Andrew Neil points damning verdict on first 48 hours of SNP’s new hate crime legal guidelines | Politics | News | EUROtoday

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Andrew Neil has issued a damning abstract of the primary 48 hours of the SNP’s new hate crime legal guidelines.

The veteran broadcaster highlighted how Police Scotland acquired nearly 4,000 complaints below the brand new laws.

He additionally pointed to reviews that Scottish First Minister Humza Yousaf had extra complaints for a 2020 Holyrood speech on racism than Harry Potter writer JK Rowling over her gender feedback.

And there have been questions over whether or not complaints are being recorded as a “non-crime hate incident” when they don’t meet the edge for against the law.

Mr Neil stated on X: “Looks like complaints lodged under Scotland’s new ‘hate crime’ law flooded into overwhelmed police at a rate of one every 90 seconds in first 48 hours of implementation.

“Expected to high 4,000 at this time in complete up to now. Is Scotland actually such a cesspit of hate? Or is the brand new regulation only a Clype’s Charter for pathetic keyboard warriors?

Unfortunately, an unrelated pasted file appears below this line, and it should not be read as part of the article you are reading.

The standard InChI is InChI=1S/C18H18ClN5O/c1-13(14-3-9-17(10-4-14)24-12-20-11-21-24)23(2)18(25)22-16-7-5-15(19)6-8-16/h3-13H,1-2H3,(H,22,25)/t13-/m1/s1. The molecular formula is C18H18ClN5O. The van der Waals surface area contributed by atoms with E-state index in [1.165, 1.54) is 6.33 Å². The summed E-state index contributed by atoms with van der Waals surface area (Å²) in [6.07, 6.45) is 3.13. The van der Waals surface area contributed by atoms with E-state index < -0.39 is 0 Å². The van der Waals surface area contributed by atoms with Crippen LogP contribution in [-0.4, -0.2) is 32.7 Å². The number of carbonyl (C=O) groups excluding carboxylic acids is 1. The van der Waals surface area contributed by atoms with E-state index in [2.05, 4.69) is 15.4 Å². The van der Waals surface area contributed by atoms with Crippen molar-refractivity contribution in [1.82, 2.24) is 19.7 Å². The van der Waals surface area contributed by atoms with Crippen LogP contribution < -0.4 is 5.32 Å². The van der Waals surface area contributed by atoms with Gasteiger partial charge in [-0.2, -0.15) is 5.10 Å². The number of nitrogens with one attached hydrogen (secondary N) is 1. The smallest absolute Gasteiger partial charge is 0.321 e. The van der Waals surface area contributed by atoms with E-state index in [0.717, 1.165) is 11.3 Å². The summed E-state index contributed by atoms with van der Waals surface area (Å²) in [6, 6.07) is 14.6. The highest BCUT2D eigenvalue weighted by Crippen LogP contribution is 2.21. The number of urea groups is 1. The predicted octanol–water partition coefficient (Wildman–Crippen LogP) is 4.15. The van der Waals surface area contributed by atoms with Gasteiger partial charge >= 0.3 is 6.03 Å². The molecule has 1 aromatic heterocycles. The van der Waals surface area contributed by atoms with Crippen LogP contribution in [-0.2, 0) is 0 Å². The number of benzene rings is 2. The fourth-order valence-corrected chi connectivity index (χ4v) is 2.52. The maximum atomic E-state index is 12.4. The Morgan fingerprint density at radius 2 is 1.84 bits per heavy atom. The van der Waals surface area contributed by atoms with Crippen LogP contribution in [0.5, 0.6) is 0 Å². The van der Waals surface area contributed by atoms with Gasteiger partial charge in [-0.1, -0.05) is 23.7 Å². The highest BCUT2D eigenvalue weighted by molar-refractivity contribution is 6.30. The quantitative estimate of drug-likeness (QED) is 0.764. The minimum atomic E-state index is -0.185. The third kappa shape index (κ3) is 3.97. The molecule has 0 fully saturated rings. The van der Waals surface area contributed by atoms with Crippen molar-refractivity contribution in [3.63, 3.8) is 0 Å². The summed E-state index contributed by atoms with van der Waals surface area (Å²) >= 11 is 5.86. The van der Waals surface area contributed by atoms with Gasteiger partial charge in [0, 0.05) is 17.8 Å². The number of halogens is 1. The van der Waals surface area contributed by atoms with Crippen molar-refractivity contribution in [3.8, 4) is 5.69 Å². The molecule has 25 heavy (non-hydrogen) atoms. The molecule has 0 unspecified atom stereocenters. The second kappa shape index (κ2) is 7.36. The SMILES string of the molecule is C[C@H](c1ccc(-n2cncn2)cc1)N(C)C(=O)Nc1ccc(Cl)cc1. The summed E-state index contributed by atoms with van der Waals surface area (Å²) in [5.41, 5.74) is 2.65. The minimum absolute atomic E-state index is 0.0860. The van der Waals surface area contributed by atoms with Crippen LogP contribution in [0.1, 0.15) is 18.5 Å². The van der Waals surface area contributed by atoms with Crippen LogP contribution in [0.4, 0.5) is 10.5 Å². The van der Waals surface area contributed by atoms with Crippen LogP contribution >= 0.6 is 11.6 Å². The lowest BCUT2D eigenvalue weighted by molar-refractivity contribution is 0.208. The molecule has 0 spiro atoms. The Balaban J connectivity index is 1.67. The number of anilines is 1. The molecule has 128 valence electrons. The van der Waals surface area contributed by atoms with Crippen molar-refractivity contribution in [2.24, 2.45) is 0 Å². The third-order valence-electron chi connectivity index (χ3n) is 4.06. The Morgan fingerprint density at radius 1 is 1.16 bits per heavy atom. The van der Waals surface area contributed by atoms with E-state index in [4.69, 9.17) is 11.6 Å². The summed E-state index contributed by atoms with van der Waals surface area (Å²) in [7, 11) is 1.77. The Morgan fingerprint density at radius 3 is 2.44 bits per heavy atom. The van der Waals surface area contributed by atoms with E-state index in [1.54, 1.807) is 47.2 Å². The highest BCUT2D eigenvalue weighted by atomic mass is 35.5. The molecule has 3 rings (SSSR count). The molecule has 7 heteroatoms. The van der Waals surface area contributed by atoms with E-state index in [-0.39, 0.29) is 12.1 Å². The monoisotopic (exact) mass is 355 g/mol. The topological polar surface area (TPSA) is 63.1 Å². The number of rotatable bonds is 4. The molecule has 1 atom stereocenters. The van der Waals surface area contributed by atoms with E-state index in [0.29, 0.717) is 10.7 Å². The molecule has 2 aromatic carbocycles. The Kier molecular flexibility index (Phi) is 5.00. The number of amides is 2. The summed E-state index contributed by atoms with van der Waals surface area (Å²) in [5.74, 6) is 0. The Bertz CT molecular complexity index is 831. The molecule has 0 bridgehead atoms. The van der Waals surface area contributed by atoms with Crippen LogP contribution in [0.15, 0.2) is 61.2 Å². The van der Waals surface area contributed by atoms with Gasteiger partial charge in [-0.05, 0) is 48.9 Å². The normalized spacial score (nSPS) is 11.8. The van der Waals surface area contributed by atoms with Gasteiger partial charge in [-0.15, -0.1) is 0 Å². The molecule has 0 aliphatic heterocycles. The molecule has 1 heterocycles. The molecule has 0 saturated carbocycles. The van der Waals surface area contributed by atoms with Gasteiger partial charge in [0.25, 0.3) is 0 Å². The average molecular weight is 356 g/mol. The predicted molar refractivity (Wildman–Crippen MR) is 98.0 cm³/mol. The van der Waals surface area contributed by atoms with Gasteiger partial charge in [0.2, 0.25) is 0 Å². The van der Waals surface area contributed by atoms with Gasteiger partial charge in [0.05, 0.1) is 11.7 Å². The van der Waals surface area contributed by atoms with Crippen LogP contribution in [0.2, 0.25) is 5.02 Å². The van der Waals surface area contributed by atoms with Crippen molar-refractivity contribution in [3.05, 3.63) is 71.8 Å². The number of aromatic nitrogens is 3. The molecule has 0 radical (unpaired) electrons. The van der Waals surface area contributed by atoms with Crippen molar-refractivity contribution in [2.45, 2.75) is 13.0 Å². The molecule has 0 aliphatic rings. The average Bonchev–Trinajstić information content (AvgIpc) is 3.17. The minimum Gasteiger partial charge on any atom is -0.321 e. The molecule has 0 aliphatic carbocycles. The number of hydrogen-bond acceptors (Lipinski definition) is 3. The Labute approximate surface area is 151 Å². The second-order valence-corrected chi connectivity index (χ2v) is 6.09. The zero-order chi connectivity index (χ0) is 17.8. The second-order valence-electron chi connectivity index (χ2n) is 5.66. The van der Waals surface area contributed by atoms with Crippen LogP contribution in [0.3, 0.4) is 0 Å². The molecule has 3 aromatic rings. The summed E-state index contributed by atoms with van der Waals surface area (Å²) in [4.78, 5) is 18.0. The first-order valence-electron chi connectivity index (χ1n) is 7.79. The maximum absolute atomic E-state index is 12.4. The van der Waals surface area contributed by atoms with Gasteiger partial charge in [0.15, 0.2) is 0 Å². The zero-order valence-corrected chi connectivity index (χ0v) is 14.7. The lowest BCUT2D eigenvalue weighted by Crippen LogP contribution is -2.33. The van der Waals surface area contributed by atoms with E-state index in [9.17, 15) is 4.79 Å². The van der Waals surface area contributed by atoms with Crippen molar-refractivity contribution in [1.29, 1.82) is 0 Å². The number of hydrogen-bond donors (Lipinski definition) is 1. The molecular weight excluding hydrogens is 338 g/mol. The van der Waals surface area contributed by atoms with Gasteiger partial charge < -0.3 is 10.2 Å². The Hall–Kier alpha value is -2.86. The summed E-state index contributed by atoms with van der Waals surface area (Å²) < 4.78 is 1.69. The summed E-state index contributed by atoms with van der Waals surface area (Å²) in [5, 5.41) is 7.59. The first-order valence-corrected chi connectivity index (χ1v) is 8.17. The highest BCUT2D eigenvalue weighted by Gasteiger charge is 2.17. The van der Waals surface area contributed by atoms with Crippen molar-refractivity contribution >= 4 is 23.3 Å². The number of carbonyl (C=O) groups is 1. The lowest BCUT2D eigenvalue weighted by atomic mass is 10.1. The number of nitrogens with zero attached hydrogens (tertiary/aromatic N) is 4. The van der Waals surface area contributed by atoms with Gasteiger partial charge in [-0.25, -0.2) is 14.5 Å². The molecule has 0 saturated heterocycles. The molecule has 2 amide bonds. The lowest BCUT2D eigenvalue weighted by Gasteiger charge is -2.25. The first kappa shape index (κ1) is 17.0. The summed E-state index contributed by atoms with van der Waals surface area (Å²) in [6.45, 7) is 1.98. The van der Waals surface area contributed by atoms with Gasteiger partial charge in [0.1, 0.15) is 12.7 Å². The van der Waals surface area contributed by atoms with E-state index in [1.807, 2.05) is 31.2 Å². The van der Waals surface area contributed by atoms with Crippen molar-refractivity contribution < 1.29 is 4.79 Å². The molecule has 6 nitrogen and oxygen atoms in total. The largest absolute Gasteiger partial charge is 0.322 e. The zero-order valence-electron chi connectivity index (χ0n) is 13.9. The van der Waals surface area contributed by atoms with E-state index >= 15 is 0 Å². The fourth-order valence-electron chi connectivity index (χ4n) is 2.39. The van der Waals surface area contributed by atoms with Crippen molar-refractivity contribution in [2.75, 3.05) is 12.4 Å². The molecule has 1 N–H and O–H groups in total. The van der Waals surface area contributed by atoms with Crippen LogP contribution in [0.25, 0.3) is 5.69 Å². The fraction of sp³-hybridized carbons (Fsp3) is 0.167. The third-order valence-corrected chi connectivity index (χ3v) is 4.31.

“First Minister Humza Yousaf pips JK Rowling in race to accumulate most complaints against an individual (talk about being hoist by your own petard!).

“SNP ministers seem on radio/TV to elucidate how regulation works — and get it unsuitable.

“Police say no action to be taken against Yousaf or Rowling. But who is being logged for so-called ‘non-crime hate incidents’ remains a mystery. Police accused of making it up as they go along.

“But this isn’t simply your run-of-the-mill SNP shambles. This is an SNP-Labour-Green-LibDem shambles, the kind of cosy Scottish Left consensus that eschews correct scrutiny of recent legal guidelines and ends in unhealthy legal guidelines being launched.”

It comes after the Hate Crime and Public Order (Scotland) Act came into force on Monday.

The legislation consolidates existing laws on hate crime and extends protections offered against racial abuse to other groups of people.

However critics have voiced concerns about its impact on freedom of speech, while others have raised the prospect of vexatious or malicious complaints being made under the legislation.

Mr Yousaf has declared that he is “very proud” of the new laws, saying they will help protect against a “rising tide” of hatred.

The Scottish First Minister also insisted he is “very assured in Police Scotland’s capacity with a view to implement this laws in the best way it ought to”.